Ultimate guide to securing Google answer boxes

Want to increase the click-through rate to your site by 100%? Not a bad proposition right?

This is why you should be thinking about featured snippets for EVERY piece of content you write.

Featured snippets have been a hot topic this year, but this post will give you a:

  1. Business case and proposition to put to higher management
  2. Checklist process to pass directly to your in-house content team / outsourced agency
  3. The process to help you identify SERPs and keywords to target

All of this helping you to be more efficient when taking your content strategy to the next level.

Why optimise your content for featured snippets?

Simple. To increase your SERP click-through rate. A higher click-through rate means more traffic to your domain and less to your competitors…

The principles of SEO are still the same:

  • the higher up the SERPs you are, the higher click-through rate you receive
  • the more real-estate you have, the higher chance of a click

Featured snippets can help achieve both of these.

The downside? It’s likely your content may need some optimising or a re-structure all together & there’s no guarantee why or who gets the winning slot.

If you’re struggling to get buy-in from higher management or the developer/writing team to change the way your content is structured – you’ll need some data to back up your claims and show them why you’re pushing for change. If you are struggling to get buy-in we’d recommend starting small and optimising 5-10 posts, when you start to see results this will help you get buy-in to change future content.

Where do you get this data from? There’s no better resource than getstat.com’s featured snippet analysis.

Their incredible study found that at the start of 2016, 10% of SERPs had a featured snippet – this is probably higher now and likely to rise in the future.

Here’s the summary of Get Stat’s data:

We’ve seen our clients CTR increase from anywhere between 50% up to 100%. It’s worth the effort.

Below is an example of one of our Re:signal blog posts: How to create an editorial calendar using Trello appearing in a rich snippet:



What are featured snippets?

There are 3 known featured snippets:

  1. Lists: Numbered or bullet pointsfeatured-snippet-numbered-listed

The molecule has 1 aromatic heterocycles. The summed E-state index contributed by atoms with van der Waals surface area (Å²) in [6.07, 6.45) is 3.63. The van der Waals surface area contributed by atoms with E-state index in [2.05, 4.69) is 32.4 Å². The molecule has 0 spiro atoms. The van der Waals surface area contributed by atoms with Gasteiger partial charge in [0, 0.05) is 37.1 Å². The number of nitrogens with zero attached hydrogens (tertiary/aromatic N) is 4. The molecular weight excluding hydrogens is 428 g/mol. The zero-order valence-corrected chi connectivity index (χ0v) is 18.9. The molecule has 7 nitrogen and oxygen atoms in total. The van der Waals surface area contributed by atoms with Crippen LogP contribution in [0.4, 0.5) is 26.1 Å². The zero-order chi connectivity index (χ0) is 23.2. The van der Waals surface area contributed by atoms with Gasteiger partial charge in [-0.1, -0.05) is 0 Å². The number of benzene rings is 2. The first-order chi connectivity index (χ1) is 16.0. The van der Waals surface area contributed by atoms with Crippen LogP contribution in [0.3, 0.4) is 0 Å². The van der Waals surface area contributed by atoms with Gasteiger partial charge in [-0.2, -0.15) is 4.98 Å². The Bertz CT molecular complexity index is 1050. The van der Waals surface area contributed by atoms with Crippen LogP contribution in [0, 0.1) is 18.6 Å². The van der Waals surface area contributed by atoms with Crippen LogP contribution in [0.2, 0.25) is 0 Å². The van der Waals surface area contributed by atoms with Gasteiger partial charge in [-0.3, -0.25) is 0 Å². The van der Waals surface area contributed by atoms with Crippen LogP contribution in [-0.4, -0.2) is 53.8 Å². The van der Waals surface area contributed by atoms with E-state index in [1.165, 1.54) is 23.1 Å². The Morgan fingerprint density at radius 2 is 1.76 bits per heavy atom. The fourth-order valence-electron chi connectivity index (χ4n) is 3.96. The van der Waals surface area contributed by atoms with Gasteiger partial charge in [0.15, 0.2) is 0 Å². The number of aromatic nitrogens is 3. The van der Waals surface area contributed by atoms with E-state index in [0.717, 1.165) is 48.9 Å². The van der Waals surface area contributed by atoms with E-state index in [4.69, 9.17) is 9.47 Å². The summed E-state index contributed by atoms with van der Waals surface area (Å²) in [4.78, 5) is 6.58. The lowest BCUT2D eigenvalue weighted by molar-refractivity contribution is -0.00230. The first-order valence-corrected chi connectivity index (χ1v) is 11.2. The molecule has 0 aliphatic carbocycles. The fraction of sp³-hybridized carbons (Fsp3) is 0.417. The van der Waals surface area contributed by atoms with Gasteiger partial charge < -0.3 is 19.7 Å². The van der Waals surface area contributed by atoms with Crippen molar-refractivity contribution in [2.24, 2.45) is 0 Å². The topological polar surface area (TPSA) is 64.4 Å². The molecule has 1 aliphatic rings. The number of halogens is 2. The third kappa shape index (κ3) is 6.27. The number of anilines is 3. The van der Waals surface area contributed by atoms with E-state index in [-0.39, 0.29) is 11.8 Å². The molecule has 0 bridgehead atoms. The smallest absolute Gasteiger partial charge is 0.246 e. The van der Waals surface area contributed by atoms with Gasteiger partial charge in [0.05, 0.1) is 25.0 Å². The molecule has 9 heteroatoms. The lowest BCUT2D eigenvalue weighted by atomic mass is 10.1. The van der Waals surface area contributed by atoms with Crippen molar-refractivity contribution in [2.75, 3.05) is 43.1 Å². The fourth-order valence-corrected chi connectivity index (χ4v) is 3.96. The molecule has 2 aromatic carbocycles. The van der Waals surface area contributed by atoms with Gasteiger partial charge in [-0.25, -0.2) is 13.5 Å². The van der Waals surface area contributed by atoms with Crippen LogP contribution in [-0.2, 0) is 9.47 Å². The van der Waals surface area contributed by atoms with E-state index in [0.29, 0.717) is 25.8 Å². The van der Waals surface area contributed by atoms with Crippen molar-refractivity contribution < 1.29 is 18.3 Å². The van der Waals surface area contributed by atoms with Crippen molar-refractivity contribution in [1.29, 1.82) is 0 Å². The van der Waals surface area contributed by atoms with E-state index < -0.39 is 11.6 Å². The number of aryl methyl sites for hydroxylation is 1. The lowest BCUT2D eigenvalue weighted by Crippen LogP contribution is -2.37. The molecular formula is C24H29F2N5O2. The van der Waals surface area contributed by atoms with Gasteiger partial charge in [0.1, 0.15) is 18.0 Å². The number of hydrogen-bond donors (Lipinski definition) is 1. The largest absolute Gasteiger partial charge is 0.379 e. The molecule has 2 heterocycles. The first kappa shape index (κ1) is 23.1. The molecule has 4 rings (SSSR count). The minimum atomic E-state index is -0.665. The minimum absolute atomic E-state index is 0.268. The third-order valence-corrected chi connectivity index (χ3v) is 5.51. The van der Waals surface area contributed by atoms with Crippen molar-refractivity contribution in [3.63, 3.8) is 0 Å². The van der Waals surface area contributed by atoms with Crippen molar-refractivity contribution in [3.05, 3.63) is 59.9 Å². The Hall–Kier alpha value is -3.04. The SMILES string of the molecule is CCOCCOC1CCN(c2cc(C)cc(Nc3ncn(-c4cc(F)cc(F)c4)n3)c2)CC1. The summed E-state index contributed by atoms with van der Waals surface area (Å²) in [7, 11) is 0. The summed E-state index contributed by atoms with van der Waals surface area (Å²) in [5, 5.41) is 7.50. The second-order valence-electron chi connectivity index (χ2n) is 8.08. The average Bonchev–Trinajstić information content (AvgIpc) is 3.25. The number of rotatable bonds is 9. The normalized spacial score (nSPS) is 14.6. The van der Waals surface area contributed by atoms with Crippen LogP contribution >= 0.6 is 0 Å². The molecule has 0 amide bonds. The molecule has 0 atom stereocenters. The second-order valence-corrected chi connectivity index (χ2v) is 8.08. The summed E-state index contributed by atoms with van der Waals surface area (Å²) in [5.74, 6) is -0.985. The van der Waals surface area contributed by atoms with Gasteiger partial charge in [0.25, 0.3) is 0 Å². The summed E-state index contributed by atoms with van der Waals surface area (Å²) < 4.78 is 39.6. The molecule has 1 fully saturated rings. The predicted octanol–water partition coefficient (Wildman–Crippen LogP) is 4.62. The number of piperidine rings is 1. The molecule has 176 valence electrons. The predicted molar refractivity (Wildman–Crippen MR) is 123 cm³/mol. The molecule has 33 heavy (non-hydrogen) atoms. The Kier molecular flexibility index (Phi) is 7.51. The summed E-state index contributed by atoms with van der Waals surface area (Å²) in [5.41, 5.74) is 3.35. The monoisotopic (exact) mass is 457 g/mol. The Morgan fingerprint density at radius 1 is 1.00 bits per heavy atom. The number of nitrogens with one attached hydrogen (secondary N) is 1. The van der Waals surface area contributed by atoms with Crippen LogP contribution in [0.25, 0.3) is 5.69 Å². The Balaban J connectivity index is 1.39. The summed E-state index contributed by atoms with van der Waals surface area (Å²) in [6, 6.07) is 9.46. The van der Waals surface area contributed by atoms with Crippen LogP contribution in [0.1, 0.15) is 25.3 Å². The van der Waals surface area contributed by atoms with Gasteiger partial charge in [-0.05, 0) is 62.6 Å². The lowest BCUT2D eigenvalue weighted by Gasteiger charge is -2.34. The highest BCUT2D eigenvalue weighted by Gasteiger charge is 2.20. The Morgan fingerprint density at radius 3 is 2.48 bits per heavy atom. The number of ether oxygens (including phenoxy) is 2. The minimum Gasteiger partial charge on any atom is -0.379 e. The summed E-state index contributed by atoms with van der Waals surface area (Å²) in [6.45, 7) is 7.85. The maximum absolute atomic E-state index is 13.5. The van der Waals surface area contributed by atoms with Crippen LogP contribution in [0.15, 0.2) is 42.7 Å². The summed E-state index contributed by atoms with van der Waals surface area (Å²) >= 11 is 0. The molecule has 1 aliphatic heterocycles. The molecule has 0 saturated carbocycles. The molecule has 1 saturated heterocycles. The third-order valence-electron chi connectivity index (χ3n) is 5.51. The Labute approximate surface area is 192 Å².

2. Tablesfeatured-snippets-table-example
  3. Paragraphs


These should not be confused with rich cards – these are a different SERP feature.

Featured Snippets vs Rich Card vs Rich Snippets vs Knowledge boxes

Featured Snippets are described above with different examples. Rich Cards are an evolution of Rich Snippets as illustrated in Google visual below:



Knowledge boxes, on the other hand, are results and answers provided directly by Google, often with no linking reference for example:


How to optimise your content for featured snippets?

The key to optimising your content is to ensure it is structured correctly which allows Google to ‘Feature’ a snippet of your content.


Typically URLs also match the focus keyword for the featured snippet. For example: httpss://www.example.com/focus-keywordUsing the post as an example, we can see that our URL directly references ‘editorial calendar using Trello’ outlining the purpose of the post.




Are H1 Tags Important For Featured Snippets?

<h1>Include your target phrase here</h1>

Yes – header tags are an important step to structuring content.

Your header tags should focus on the search query you are targeting, typically a question or answer to a question, this should contain the exact match keyword you’re targeting. The text that follows this header should directly answer the question or search query in the header tag.

We can see that our example posts is getting pulled in from its H2 tag which is ‘How to use Trello’



How to Optimise Subheadings For Featured Snippets?

Subheadings are key to maintaining the structure of your content.

You should aim to cover a topic in depth, typically covering the what, who, how, where, why queries that readers may have around your topic. This can also help to show Google you have covered the topic in depth.

1 of the 84 things we learned at pubcon:



One of the best tools to identifying who, what, where, why question is answerthepublic.com. Put in your topic and you will get a visual of the types of questions people search for, as shown in the example below:


Cherry-pick the best questions that match your topic and where relevant match up to search volume to help prioritise (the data can also be exported into excel)

How to Optimise your HTML for Featured Snippets?

It’s important to use relevant HTML to mark-up for your content, the Getstat.com data shown us that list, paragraphs, bullet points and tables work best. Therefore you should be optimising your text with the relevant HTML tags:

  • Ordered Lists: An ordered lists starts with <ol> and continues with the typical <li> tags with a closing </ol> tag.
  • Bullet points: Can be used through the unordered list markup which starts with <ul> and continues with the typical <li> tags with a closing </ul> tag.
  • Paragraphs: Paragraphs are a standard <p> with a closing </p> tag.
  • Tables: Tables are outlined using a <table> tag. Rows within the table are defined with the <tr> tag. Headers within the table are defined with the <th> tag.

For our example we’ve used the ordered list example outlining a 3 step process:


Which is being referenced by Google:


How long should the text be for Featured Snippets?

The word count displayed by Google, often varies however a typical rule of thumb is 50 characters. Google has advised that this content should be placed higher up the page.

How to identify SERPs with featured snippets?